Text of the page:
06 Oct As Tanning Became More Fashionable, Melanoma Became More Common
MedicalResearch.com Interview with:
David Polsky, MD, PhD
Alfred W. Kopf, MD, professor of Dermatologic Oncology
Ronald O. Perelman Department of Dermatology
NYU Langone Medical Center
Medical Research: What are the main findings of the study?
Dr. Polsky: We utilized a multi-disciplinary approach including an analysis of socioeconomic factors to elucidate the evolution of attitudes and behaviors maximizing personal ultraviolet light exposure during the 20th century in the United States. We then compared melanoma incidence rates from national cancer registries to estimated skin exposure and found that they rose in parallel. Though causation cannot be made in an analysis such as this one, this paper describes a historical context for the changing attitudes promoting increased UV exposure, and the rising incidence of melanoma throughout the past century. It also provides a framework in which to consider public health and education measures that may ultimately help reverse melanoma incidence trends.
Medical Research: What was most surprising about the results?
Dr. Polsky: I was not aware that the desirability of a tan has its roots in medical science, and that tanning was promoted as a treatment for many illnesses for which it is clearly of no benefit.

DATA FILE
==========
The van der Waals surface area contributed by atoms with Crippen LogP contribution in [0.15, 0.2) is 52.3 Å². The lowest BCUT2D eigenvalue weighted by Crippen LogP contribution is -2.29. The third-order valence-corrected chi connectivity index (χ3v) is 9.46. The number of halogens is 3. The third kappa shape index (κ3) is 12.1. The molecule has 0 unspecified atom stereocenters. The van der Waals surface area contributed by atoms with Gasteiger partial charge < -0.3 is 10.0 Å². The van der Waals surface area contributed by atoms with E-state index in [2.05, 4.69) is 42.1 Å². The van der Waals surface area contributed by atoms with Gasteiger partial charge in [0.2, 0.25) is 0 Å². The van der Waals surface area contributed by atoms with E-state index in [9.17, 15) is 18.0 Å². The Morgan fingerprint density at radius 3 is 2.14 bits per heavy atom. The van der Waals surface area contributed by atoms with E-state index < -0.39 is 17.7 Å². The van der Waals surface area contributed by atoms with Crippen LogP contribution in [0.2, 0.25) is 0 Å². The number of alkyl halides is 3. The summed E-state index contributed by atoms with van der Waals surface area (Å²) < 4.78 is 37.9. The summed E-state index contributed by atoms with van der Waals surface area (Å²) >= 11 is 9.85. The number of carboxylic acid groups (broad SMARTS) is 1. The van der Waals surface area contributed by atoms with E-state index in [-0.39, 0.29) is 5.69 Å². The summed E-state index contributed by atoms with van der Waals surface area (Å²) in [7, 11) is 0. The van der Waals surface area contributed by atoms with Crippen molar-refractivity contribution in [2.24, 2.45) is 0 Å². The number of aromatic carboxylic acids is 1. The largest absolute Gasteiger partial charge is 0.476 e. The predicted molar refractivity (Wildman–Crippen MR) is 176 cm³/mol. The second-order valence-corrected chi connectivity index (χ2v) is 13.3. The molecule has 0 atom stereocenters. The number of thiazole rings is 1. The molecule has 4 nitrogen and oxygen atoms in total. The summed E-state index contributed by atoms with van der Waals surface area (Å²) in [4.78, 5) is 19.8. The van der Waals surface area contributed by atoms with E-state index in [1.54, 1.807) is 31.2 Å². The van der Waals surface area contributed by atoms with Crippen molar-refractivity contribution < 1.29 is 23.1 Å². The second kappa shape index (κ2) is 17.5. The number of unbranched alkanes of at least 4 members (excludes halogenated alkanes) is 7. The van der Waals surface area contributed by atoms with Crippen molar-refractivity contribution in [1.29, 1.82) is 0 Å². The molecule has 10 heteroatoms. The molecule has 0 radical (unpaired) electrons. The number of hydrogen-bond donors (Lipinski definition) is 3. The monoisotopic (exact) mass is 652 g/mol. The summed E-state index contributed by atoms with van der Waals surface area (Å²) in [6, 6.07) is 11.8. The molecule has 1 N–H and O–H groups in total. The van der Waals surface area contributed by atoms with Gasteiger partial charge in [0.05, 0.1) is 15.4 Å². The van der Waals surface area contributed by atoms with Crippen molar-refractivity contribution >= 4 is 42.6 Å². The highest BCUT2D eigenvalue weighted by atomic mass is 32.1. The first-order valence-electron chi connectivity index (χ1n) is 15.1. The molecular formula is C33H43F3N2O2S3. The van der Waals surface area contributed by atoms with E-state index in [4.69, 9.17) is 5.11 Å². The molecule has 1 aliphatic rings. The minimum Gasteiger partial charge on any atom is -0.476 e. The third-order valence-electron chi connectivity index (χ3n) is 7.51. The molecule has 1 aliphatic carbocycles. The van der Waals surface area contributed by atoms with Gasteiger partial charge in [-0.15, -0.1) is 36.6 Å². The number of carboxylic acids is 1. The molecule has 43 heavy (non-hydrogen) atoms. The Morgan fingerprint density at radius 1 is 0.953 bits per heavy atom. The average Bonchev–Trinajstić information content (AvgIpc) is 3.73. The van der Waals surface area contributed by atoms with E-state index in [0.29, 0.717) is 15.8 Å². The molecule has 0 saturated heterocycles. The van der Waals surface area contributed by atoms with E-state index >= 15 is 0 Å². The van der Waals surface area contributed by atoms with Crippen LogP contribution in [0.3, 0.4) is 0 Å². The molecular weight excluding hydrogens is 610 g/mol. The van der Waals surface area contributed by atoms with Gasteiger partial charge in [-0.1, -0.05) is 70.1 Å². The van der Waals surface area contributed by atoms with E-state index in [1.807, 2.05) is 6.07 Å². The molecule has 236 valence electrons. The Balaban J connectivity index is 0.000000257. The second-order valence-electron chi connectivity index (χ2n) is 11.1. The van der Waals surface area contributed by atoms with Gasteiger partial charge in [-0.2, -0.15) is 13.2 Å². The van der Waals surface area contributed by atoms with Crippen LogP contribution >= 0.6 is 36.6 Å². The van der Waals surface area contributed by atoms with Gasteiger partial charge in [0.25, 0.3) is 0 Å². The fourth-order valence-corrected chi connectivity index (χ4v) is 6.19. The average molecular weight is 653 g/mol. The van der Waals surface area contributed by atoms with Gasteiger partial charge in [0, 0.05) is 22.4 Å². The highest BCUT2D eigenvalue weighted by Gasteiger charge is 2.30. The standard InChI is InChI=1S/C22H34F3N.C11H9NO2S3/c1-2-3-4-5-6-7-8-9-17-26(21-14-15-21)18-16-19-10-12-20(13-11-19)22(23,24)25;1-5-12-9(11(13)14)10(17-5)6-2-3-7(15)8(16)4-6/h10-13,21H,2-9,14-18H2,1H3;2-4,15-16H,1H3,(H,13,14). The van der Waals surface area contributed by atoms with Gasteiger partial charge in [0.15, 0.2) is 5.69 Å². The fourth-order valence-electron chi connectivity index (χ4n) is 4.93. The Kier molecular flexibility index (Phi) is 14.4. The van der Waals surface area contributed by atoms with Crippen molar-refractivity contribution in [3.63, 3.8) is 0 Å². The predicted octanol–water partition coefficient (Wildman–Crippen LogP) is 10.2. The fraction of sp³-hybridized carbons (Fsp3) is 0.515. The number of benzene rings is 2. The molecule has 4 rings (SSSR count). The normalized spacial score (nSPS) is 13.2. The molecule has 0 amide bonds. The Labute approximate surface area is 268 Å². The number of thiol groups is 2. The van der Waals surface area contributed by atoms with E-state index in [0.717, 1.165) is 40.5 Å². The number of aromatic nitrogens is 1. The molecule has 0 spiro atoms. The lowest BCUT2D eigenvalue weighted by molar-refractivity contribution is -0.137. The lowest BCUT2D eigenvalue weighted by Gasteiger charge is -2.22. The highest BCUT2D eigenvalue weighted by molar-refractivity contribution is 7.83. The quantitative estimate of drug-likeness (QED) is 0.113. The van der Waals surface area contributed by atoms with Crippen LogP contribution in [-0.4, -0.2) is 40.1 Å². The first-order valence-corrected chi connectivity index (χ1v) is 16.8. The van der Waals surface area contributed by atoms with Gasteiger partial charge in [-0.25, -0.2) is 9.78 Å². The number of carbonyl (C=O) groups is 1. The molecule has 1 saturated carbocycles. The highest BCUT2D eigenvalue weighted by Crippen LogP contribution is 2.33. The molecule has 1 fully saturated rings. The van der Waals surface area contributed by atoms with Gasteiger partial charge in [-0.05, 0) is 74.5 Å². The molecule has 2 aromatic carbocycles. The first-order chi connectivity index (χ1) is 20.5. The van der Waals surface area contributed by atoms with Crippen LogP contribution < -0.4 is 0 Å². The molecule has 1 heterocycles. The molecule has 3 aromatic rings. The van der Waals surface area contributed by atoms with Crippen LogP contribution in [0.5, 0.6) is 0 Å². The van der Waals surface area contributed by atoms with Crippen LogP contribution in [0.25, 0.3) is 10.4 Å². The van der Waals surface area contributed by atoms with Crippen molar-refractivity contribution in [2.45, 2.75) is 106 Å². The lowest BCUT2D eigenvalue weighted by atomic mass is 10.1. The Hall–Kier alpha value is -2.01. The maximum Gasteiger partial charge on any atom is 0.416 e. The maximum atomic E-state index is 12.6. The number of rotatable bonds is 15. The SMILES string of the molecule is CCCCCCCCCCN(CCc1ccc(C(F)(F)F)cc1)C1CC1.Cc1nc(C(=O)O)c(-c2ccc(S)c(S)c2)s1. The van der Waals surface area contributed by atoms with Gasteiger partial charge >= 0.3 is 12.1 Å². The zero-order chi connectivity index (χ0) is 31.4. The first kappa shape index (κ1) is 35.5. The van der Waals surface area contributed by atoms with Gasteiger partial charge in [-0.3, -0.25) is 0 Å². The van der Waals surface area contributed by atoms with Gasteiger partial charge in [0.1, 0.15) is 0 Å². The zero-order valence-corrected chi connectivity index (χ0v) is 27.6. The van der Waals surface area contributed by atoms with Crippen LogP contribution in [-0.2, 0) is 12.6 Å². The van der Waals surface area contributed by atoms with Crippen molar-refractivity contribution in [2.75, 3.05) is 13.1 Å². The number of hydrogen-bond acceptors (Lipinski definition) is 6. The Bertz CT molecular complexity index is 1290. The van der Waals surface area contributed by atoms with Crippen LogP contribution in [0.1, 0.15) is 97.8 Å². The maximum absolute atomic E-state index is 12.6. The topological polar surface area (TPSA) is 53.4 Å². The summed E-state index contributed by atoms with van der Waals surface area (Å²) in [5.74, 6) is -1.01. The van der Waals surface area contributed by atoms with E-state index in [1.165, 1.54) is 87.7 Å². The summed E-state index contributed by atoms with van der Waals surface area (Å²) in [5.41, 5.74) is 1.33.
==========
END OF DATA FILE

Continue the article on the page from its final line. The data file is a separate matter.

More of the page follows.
Medical Research: What should clinicians and patients take away from your report?
Dr. Polsky: The desirability of tanned skin is cultural. In Asia, people spend large sums of money on products to lighten their skin. As a nation, we didn’t always want to be tan. If people’s attitudes toward tanned skin made it less desirable, we may see decreases in the incidence of melanoma.
Medical Research: What recommendations do you have for future research as a result of this study?
Dr. Polsky: We believe that our analytical approach (i.e. studying the attitudes and behaviors that drive public health issues) could be applied to other areas such as tobacco cessation, alcohol use, and obesity. It would be worth studying whether public health interventions that identify and address the roles of cultural and historical forces that contribute to the growth and persistence of public health problems are more effective than more traditional interventions that may not take these factors into account.
Caroline Chang, MD, Era Caterina Murzaku, BS, Lauren Penn, MD, Naheed R. Abbasi, MD, MPH, Paula D. Davis, MFA, Marianne Berwick, PhD, MPH, and David Polsky, MD, PhD. More Skin, More Sun, More Tan, More Melanoma. American Journal of Public Health, October 2014 DOI: 10.2105/AJPH.2014.302185